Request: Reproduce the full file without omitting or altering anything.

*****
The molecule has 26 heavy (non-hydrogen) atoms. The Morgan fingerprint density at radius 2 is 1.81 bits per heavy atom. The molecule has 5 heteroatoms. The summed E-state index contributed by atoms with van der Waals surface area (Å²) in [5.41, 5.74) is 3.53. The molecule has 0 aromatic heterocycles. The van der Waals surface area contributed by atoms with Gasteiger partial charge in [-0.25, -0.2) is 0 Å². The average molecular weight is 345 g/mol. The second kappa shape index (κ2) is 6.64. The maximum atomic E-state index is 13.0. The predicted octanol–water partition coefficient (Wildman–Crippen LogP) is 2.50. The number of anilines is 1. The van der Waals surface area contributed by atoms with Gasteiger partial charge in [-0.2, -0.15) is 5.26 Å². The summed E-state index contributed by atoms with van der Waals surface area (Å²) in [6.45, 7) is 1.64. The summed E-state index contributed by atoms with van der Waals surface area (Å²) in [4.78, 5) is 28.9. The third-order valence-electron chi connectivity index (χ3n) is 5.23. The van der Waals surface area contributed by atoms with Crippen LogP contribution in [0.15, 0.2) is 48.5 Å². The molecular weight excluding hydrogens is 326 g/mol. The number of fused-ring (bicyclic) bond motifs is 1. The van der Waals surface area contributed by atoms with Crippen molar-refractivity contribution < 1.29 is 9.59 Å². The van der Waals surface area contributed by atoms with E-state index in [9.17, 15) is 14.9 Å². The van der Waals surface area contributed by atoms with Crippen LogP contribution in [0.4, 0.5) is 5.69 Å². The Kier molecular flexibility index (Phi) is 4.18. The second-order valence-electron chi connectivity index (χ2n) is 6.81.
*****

The molecule has 26 heavy (non-hydrogen) atoms. The Morgan fingerprint density at radius 2 is 1.81 bits per heavy atom. The molecule has 5 heteroatoms. The summed E-state index contributed by atoms with van der Waals surface area (Å²) in [5.41, 5.74) is 3.53. The molecule has 0 aromatic heterocycles. The van der Waals surface area contributed by atoms with Gasteiger partial charge in [-0.25, -0.2) is 0 Å². The average molecular weight is 345 g/mol. The second kappa shape index (κ2) is 6.64. The maximum atomic E-state index is 13.0. The predicted octanol–water partition coefficient (Wildman–Crippen LogP) is 2.50. The number of anilines is 1. The van der Waals surface area contributed by atoms with Gasteiger partial charge in [-0.2, -0.15) is 5.26 Å². The summed E-state index contributed by atoms with van der Waals surface area (Å²) in [6.45, 7) is 1.64. The summed E-state index contributed by atoms with van der Waals surface area (Å²) in [4.78, 5) is 28.9. The third-order valence-electron chi connectivity index (χ3n) is 5.23. The van der Waals surface area contributed by atoms with Crippen LogP contribution in [0.15, 0.2) is 48.5 Å². The molecular weight excluding hydrogens is 326 g/mol. The number of fused-ring (bicyclic) bond motifs is 1. The van der Waals surface area contributed by atoms with Crippen molar-refractivity contribution < 1.29 is 9.59 Å². The van der Waals surface area contributed by atoms with E-state index in [9.17, 15) is 14.9 Å². The van der Waals surface area contributed by atoms with Crippen LogP contribution in [0.4, 0.5) is 5.69 Å². The Kier molecular flexibility index (Phi) is 4.18. The second-order valence-electron chi connectivity index (χ2n) is 6.81.